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Exhuming a deceased body

Exhumations are rare and traumatic for the family involved. They can take a long time to arrange and are usually expensive. For these reasons, it is always best to consult with all the relatives before proceeding.

Exhumation of both buried and cremated remains generally requires a Ministry of Justice licence.

Reason for exhuming

Exhumations occur for a number of reasons including:

  • movement from the original grave to a subsequently acquired family plot in the same or other cemetery
  • repatriation overseas to be buried along with other family
  • transfer from one cemetery scheduled for development to another
  • court orders requiring further forensic examination.


It is an offence to exhume any human remains without first obtaining the necessary lawful permissions. Funeral directors can help in obtaining these.

Requirements include:

  • a licence must be obtained from the Ministry of Justice. Exhumation licences will also contain certain conditions, which have to be observed.
  • the presence of an environmental health officer at the exhumation of a body to ensure that there is no threat to public health- see ‘decency and safety’ below.
  • Cadaver certificates – occasionally required in addition to Ministry of Justice licences.

Decency and safety

An environmental health officer must be present at exhumations. They will supervise the event to ensure that respect for the deceased person is maintained and that public health is protected.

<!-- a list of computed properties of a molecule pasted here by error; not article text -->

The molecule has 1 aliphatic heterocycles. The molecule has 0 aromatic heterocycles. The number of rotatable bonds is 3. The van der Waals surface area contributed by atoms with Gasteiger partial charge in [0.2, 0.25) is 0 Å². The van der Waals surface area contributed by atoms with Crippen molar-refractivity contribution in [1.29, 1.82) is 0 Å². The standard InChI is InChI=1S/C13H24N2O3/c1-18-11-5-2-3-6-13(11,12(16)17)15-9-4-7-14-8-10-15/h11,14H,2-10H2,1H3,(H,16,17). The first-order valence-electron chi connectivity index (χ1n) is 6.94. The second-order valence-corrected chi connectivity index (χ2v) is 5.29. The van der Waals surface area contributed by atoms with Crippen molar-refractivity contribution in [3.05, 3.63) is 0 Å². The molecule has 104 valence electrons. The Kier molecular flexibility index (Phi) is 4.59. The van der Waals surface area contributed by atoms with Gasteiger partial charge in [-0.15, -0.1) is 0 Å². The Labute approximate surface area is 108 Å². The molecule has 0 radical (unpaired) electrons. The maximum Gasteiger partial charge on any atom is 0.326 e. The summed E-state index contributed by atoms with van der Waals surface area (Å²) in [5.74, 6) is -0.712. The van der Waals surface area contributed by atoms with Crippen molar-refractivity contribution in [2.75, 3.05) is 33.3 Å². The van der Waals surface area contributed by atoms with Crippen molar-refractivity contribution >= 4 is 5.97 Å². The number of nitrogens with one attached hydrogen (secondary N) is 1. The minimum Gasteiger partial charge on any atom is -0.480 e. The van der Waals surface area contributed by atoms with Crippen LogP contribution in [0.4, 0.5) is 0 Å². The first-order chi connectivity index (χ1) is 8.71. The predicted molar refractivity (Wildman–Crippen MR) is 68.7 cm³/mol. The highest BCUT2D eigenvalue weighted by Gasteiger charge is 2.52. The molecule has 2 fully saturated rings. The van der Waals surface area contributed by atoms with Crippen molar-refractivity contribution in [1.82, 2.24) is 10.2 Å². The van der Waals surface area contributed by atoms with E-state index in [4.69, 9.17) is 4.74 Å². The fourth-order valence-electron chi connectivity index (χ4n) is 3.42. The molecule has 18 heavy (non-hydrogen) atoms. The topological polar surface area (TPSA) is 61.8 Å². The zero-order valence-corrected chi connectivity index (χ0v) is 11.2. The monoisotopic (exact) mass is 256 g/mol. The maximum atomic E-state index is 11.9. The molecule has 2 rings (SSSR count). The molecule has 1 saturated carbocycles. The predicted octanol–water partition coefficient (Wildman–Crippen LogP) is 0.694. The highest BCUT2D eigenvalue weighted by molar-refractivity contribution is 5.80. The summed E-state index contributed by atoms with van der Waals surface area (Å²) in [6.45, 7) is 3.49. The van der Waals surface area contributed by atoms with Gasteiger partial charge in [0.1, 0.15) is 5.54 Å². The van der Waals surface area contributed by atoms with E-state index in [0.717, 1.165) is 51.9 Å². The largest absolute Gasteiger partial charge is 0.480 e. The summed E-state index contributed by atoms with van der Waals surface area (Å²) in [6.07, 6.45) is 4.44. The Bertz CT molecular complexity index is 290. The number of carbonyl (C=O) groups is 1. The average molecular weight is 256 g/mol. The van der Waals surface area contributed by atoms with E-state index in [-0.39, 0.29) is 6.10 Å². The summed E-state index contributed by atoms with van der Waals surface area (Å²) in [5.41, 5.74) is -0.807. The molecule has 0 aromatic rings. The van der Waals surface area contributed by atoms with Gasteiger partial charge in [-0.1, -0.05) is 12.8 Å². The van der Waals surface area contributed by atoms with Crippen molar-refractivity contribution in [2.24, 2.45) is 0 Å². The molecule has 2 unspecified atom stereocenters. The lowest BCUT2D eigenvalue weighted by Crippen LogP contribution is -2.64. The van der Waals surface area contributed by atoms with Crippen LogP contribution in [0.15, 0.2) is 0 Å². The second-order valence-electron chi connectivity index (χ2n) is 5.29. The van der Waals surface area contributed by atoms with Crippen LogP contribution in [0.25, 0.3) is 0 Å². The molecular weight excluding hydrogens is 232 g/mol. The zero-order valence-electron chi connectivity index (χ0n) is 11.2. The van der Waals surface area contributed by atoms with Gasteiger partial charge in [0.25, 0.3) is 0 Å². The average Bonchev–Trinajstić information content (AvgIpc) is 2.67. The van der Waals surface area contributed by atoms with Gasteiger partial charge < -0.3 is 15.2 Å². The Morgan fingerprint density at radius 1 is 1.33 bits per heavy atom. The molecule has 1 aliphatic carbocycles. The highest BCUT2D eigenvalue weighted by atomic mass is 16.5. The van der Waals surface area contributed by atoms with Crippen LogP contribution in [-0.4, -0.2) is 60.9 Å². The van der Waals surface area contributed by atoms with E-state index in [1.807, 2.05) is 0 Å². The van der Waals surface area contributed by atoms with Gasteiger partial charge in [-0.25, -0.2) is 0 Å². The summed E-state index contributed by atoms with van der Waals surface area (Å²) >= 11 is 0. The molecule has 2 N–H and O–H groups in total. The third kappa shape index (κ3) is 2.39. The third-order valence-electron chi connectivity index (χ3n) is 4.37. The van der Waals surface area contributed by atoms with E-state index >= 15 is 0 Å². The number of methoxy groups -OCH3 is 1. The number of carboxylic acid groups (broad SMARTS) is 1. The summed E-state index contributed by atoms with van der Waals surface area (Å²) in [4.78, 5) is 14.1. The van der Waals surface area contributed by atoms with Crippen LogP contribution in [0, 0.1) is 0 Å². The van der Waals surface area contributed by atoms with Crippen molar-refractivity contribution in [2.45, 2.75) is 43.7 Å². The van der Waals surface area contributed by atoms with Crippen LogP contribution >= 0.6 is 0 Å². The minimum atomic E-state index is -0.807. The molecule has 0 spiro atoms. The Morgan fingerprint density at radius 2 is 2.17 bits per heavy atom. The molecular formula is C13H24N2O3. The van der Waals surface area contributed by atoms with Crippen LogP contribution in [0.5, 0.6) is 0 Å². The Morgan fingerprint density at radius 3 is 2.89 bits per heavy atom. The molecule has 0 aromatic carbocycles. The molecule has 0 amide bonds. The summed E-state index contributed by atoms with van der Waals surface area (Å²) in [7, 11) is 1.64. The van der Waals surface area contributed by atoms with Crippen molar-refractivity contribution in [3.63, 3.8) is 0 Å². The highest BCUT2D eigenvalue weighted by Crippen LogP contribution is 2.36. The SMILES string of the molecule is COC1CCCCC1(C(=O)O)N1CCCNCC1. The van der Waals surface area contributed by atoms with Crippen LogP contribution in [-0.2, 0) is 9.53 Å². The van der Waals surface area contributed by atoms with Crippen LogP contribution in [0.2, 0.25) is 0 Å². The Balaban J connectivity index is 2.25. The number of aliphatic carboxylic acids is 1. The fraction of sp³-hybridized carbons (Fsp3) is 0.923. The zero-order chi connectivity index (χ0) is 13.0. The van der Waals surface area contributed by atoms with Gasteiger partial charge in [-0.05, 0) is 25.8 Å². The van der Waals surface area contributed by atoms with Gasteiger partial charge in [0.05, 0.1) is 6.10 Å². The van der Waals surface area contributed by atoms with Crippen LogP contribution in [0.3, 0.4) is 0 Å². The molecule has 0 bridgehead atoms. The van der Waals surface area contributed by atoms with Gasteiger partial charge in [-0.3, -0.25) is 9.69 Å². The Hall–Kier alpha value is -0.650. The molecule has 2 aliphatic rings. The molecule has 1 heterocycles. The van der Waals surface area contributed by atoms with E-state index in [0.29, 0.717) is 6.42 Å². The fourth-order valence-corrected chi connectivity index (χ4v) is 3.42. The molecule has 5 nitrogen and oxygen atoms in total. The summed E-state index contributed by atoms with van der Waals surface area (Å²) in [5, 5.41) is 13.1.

Environmental health officers will also ensure:

  • the correct grave is opened
  • the exhumation commences as early as possible in the morning to ensure maximum privacy
  • the plot is screened as appropriate for privacy
  • health and safety of all workers is maintained – eg protective clothing including masks and gloves, task lights and all other necessary equipment
  • everyone present shows due respect to the deceased person and to adjoining graves
  • the nameplate on the casket corresponds to that on the licence
  • the new casket has been approved
  • all human remains and pieces of casket are placed in the new casket
  • the new casket is properly sealed
  • the area of exhumation is properly disinfected
  • satisfactory arrangements are in place for the onward transmission of the remains.

Please note, if the conditions of the licence cannot be met, or there are public health or decency concerns, the exhumation may not proceed.